The humble origin has become so commonly bragged about by micro companies that it’s become cliché — read the “About” section on any independent company’s website and you’ll probably find an introductory paragraph paying homage to the creative powers of dorm rooms, garages, kitchen tables or otherwise modest environments.
In overlooking the cliché we find that there is something somewhat tantalizing about a company that was founded on the doctrines of buzzed brainstorm sessions at a friend’s kitchen table. We have to trust it because it brings a glint of honesty into a world characterized by corporate corruption and the rampant quantity-over-quality philosophy.
As a micro company in a micro town,
Where the magic happens. Shaggy’s also doubles as the headquarters for John’s carpentry business. Photo by Matt Keiser (
Shaggy’s is a family affair through and through — sons Jeff (left) and Jonathon (not pictured) have engineering on lock, dad John heads up production operations, and mom Shari keeps the business (and her sons) in line. Photo by Matt Keiser (
Your one-stop shop for Michigan-made skis and an “I love big dumps” t-shirt, emblazoned, of course, with the Lower Peninsula of Michigan in place of a heart. Photo by Matt Keiser (
The resident Shaggy’s shop dog, Daisy. Photo by Matt Keiser (
Colin Lay gives the 2014/15 Tubby model a test in the Mount Bohemia goods. Photo compliments of Shaggy's.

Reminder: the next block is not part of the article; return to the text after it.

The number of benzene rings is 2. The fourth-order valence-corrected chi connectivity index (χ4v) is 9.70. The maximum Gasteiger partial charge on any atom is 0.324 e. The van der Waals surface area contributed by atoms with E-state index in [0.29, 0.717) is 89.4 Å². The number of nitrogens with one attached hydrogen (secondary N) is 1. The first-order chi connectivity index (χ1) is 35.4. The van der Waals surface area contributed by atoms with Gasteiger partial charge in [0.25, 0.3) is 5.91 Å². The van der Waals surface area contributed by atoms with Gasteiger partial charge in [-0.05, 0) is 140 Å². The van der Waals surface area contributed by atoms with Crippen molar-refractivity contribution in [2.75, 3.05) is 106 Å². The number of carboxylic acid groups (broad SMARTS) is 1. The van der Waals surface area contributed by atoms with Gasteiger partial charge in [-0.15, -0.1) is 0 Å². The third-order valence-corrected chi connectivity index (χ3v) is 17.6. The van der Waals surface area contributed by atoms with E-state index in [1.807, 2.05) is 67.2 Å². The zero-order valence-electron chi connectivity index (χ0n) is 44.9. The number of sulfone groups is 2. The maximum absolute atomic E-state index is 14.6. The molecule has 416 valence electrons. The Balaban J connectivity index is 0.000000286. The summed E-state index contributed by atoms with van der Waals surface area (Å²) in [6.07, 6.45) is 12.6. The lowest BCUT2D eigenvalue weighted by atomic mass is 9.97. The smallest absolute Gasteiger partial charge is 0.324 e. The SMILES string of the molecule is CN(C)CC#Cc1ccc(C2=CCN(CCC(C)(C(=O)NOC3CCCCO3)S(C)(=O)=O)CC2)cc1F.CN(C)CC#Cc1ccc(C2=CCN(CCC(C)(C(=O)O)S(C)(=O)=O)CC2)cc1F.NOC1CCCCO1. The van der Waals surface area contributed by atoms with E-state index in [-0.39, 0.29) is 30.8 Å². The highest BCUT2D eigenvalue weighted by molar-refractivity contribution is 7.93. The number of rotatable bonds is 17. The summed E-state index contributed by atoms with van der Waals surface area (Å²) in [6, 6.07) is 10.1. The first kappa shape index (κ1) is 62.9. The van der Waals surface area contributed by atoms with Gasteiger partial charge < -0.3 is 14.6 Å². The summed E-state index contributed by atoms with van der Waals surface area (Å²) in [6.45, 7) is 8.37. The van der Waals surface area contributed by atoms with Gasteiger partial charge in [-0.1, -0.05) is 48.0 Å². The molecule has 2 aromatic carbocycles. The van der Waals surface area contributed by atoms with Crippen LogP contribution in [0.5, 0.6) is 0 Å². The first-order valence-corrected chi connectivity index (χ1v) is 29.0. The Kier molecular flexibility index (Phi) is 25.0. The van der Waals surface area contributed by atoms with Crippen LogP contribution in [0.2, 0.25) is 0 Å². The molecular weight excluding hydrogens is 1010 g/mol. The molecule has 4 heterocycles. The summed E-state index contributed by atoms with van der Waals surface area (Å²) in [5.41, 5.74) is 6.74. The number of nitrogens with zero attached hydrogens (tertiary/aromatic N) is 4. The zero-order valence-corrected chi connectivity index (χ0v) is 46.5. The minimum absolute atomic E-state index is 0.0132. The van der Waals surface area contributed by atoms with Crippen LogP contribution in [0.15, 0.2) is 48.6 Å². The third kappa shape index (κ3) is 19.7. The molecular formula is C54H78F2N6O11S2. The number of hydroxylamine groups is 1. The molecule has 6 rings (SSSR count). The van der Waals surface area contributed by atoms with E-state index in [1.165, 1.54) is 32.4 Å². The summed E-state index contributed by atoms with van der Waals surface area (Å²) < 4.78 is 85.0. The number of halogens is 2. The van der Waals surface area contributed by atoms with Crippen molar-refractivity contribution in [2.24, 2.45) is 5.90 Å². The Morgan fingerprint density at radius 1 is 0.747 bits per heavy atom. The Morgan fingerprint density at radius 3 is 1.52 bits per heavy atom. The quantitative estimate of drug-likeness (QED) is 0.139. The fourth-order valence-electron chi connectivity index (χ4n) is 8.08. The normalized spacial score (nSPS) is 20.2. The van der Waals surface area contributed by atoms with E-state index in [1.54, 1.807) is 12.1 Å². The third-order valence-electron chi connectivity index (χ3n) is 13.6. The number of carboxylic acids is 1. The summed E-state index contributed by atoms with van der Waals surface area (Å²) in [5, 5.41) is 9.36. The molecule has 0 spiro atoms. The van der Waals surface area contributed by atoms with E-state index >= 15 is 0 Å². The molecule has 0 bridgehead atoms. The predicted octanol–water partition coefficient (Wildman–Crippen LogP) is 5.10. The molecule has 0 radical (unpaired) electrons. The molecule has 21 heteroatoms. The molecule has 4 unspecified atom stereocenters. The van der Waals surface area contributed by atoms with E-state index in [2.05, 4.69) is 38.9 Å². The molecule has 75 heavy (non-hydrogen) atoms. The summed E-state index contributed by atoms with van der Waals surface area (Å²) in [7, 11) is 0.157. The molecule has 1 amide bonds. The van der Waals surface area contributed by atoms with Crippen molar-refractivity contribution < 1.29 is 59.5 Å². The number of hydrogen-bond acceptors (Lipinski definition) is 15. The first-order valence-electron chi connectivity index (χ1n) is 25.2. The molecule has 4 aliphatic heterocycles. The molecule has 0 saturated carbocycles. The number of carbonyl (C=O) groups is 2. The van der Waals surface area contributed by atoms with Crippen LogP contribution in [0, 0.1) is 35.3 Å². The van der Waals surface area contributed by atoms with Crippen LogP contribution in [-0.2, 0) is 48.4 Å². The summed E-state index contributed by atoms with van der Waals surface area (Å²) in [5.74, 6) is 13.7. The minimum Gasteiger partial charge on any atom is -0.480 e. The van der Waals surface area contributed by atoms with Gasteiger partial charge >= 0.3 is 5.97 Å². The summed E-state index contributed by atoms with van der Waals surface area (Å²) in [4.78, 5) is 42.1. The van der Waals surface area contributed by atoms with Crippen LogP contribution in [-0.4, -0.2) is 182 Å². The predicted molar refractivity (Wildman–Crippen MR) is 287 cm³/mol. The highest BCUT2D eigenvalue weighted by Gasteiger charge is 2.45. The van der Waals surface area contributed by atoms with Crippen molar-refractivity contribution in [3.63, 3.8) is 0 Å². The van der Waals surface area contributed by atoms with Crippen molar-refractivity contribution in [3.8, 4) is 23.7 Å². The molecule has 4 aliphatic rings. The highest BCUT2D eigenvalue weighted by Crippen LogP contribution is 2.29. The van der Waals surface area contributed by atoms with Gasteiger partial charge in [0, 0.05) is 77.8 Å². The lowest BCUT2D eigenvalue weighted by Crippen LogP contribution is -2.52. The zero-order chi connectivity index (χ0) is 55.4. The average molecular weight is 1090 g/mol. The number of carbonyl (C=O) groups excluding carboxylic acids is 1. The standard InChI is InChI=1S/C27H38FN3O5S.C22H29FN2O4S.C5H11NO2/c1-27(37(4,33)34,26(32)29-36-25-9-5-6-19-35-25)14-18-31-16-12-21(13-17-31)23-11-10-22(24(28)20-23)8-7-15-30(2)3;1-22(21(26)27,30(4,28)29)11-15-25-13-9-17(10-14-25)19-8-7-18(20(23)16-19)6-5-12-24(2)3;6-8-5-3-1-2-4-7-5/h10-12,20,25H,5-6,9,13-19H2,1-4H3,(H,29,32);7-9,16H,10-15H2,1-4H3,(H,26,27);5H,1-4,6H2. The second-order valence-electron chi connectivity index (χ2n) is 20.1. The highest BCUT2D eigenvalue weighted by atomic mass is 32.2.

Much like the Boho Tubby model, Shaggy’s all-mountain line is stacked with skis that are capable of handing anything Michigan can throw at you — from groomers to dust-on-crust to those signature Midwest pow days. “The shape of our all-mountain line is tailored more to Midwest skiing,” Jeff said. “We really concentrated on making a ski that works well on smaller hills, through varying conditions because our weather changes like crazy. We tried to make a product that fits our region well.”
The Fanny Hooe, Ahmeek and Brockway all-mountain models are also named after landmarks in Shaggy’s namesake region — the Copper Country of Michigan’s Upper Peninsula. While nearly 350 miles north of the Shaggy’s headquarters in the Lower Peninsula, the Copper Country (a.k.a. the Keweenaw Peninsula) was the home of Jeff and Jonathon’s great uncle Shaggy, who was a ski-maker himself and also found work as a blacksmith in upper Michigan during the copper boom of the 19th century. The region — surrounded on three sides by Lake Superior — is home to Mount Bohemia and an average annual snowfall of over 330 inches, as well as relics of the long-gone mining industry, a few municipalities (some with under fifty year-round residents), and little else in terms of human populace.
Jeff and his dad John work side-by-side in the Shaggy’s HQ in Boyne City, Michigan. Photo by Matt Keiser (
Made in the Lower Peninsula but inspired by the Keweenaw Peninsula (that strip of land jutting off the top of the Upper Peninsula). Photo by Matt Keiser (
John, the resident woodworker and uncontested boss of the Shaggy’s operation, works solo on the fiberglass layers of a 2014/15 model. Photo by Matt Keiser (www.mattkeiser.com).
“We want to have that face-to-face with our customers, we don't want to just be a faceless company,” Jeff said. “But there is something about people being able to come into the shop and have the ability to talk to myself, my dad and my mom — and we’re the one’s that are putting together your skis.”
To learn more about Shaggy's, drop into http://sccskis.com/
From The Column: Upstarts and Underdogs
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